An ongoing discussion of machine guarding topics, including solutions assessments, regulatory compliance, gap analysis, operating efficiencies and cost savings, as well as all relevant safety standards, such as those from NFPA, ANSI, RIA, IEC, ISO and OSHA. About J.B. Titus.
Machine Safety: How safe is safe enough?
January 12, 2012
In machine guarding, how safe is safe enough? Over my 40 years in industry I’ve heard this comment many times. Is this attitude driven by “safety culture” or is it just a product of qualitative risk management? Is this why risk management for machine guarding and functional safety is advancing globally to quantitatively derived engineering and validation?
No, this blog is not about the new EN ISO 13849-1 and Performance Levels, etc.
This blog is about other efforts being evaluated, created, and launched with the objective of “creating a more actionable outcome and enhance the ability to achieve a more predictable, sustainable and safe work environment. It also can help risk assessment teams realize that the result of a risk assessment is not necessarily a conclusion that the condition is safe, but rather an acceptance that the condition is safe enough.” This is the conclusion of an article in this month’s Professional Safety magazine written by John M. Piampiano and Steven M. Rizzo. My assessment of their article is that it enhances the existing qualitative risk management techniques illustrated by existing standards like ANSI B11.TR3 and ANSI/ASSE Z690.3 by combining severity and probability estimations for the severity of injury, more through definitions of each injury level, and a new Risk Matrix that looks eerily similar to a risk matrix in the new EN ISO 13849-1.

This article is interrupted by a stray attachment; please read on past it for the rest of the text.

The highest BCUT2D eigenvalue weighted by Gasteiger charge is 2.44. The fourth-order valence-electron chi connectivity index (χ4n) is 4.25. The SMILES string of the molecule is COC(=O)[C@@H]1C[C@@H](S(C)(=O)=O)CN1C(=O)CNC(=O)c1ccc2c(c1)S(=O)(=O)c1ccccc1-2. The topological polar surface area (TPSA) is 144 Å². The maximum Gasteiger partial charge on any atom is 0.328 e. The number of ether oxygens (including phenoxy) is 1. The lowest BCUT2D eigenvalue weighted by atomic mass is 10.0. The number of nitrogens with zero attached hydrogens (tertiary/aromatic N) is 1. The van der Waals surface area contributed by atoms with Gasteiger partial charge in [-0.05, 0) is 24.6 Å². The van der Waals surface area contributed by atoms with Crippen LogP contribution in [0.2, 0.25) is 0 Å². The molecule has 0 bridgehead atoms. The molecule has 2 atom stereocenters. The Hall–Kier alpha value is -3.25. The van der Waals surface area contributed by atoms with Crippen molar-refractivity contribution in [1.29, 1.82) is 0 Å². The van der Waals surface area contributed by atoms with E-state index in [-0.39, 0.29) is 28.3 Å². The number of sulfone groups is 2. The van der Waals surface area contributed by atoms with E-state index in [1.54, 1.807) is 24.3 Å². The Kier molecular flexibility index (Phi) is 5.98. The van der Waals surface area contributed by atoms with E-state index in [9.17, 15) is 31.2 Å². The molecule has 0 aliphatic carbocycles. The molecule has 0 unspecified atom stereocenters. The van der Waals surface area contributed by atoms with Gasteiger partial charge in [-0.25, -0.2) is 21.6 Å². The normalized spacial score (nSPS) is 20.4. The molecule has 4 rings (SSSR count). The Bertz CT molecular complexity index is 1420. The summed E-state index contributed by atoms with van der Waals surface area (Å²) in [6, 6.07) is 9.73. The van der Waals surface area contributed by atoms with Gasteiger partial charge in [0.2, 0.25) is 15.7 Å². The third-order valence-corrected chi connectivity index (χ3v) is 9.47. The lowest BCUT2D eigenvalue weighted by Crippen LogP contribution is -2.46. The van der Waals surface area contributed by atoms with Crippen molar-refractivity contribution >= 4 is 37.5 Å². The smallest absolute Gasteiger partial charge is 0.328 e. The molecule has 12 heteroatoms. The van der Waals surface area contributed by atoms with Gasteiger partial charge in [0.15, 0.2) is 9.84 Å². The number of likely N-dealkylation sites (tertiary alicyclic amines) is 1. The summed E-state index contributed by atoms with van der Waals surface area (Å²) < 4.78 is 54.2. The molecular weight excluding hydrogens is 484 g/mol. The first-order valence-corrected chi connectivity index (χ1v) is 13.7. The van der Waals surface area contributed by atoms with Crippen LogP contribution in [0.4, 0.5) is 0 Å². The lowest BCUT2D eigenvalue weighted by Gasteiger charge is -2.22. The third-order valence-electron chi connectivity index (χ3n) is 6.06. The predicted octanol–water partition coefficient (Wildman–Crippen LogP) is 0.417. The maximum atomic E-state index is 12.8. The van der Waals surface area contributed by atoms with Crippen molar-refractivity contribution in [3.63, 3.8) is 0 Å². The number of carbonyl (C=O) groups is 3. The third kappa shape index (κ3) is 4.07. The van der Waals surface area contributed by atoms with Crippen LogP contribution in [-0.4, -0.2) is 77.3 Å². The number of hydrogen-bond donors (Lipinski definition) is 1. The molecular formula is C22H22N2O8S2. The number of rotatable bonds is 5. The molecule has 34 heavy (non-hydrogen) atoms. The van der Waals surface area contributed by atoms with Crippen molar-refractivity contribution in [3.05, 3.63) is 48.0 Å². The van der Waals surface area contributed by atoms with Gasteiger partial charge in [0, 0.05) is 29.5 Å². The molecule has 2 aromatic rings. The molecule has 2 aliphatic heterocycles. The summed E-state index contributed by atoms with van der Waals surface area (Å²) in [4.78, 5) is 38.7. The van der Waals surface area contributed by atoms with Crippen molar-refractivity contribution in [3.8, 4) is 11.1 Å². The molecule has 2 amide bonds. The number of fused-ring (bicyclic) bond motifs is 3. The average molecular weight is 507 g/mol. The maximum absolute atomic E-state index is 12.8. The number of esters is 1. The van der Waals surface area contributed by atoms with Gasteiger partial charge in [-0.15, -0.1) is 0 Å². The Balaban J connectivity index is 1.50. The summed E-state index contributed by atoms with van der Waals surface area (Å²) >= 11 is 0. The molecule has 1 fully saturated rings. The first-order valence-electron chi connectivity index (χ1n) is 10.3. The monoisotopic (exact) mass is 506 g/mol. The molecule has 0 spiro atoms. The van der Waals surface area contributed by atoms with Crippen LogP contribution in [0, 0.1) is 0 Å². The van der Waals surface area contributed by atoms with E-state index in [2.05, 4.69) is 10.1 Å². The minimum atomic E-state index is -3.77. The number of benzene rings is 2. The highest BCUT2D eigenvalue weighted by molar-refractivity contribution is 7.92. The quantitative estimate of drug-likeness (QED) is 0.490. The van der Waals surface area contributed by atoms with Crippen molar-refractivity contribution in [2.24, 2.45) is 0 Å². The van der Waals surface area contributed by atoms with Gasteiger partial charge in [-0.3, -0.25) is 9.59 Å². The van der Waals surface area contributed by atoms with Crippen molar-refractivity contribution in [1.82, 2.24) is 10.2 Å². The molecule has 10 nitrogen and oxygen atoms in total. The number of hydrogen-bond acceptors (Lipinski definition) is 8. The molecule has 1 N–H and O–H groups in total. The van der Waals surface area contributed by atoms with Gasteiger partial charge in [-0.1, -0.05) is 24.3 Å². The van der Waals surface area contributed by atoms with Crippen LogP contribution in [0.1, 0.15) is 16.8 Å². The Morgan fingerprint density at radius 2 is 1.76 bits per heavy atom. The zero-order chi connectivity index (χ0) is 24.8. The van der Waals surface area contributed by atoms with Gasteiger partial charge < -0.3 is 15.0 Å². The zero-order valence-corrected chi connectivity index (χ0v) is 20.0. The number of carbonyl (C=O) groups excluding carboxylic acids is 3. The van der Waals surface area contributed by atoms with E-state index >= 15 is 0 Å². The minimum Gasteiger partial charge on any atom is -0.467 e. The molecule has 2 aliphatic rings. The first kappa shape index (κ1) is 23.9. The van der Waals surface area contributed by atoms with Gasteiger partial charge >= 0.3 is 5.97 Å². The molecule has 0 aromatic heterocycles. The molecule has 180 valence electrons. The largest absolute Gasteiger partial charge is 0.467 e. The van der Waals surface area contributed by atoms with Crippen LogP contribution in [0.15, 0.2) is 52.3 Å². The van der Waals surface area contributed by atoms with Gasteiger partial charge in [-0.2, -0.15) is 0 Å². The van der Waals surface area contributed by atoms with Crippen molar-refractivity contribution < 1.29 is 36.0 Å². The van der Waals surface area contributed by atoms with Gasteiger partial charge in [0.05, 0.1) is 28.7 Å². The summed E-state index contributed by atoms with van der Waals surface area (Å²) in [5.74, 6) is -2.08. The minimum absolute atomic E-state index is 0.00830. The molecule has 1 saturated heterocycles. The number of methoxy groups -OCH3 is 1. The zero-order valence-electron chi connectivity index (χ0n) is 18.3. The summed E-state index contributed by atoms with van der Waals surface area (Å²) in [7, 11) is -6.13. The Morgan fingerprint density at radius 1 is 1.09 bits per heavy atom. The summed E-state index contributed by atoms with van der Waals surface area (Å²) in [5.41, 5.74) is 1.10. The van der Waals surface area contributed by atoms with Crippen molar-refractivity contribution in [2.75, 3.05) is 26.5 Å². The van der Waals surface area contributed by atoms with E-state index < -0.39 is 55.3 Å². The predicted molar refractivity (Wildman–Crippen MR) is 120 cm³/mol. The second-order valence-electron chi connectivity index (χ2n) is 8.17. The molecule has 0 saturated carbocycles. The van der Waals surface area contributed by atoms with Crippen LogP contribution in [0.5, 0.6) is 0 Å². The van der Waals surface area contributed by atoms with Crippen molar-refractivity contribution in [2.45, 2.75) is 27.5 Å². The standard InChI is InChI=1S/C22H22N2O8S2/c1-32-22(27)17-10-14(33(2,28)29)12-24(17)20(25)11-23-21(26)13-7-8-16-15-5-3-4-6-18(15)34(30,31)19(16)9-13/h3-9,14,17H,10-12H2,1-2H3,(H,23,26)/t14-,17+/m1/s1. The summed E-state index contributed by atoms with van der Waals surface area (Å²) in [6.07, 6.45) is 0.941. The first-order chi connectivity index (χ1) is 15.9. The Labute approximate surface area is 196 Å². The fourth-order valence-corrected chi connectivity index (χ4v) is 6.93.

The writers take these concepts a step further in their model by introducing Administrative Controls versus Engineering Controls based on the different levels potential injury. They also help the SH&E professional understand that levels of residual risk will always result at this point and that individual company risk tolerance is the responsibility of company management. In my opinion, this clearly places the decisions for various levels of risk mitigation in the hands of company management. Ironically this approach seems to follow ANSI B11 – 2008, General Safety Requirements Common to ANSI B11 Machines. This standard clearly identifies that final risk level mitigation rests with company management because they make the decisions for risk tolerance, aka residual risk.
Is this model “safe enough” and how does the result compare to the quantitative requirements of EN ISO 13849-1? Only you can answer this question.
Your comments or suggestion are always welcome so please let us know your thoughts. Submit your ideas, experiences, and challenges on this subject in the comments section below. Click on the following text if you don't see a comments box, then scroll down: Machine Safety: How safe is safe enough?
Contact: www.jbtitus.com for “Solutions for Machine Safety”.
For more than 30 years, J.B. Titus has advised a wide range of clients on machine functional safety solutions, including Johnson + Johnson, Siemens, General Motors, Disney, Rockwell Automation, Bridgestone Firestone, and Samsung Heavy Industries. He holds a Bachelor of Business Administration degree from Oklahoma University in industrial management and an MBA from Case Western Reserve University in marketing and finance. He is a professional member of the American Society of Safety Engineers and is OSHA-certified in machine guarding. Titus is also TUV-certified as a Functional Safety Expert and serves on several American National Standards Institute, National Fire Protection Association, and National Electrical Manufacturers Association national safety and health standards committees. Reach him at jb(at)jbtitus.com and via www.jbtitus.com.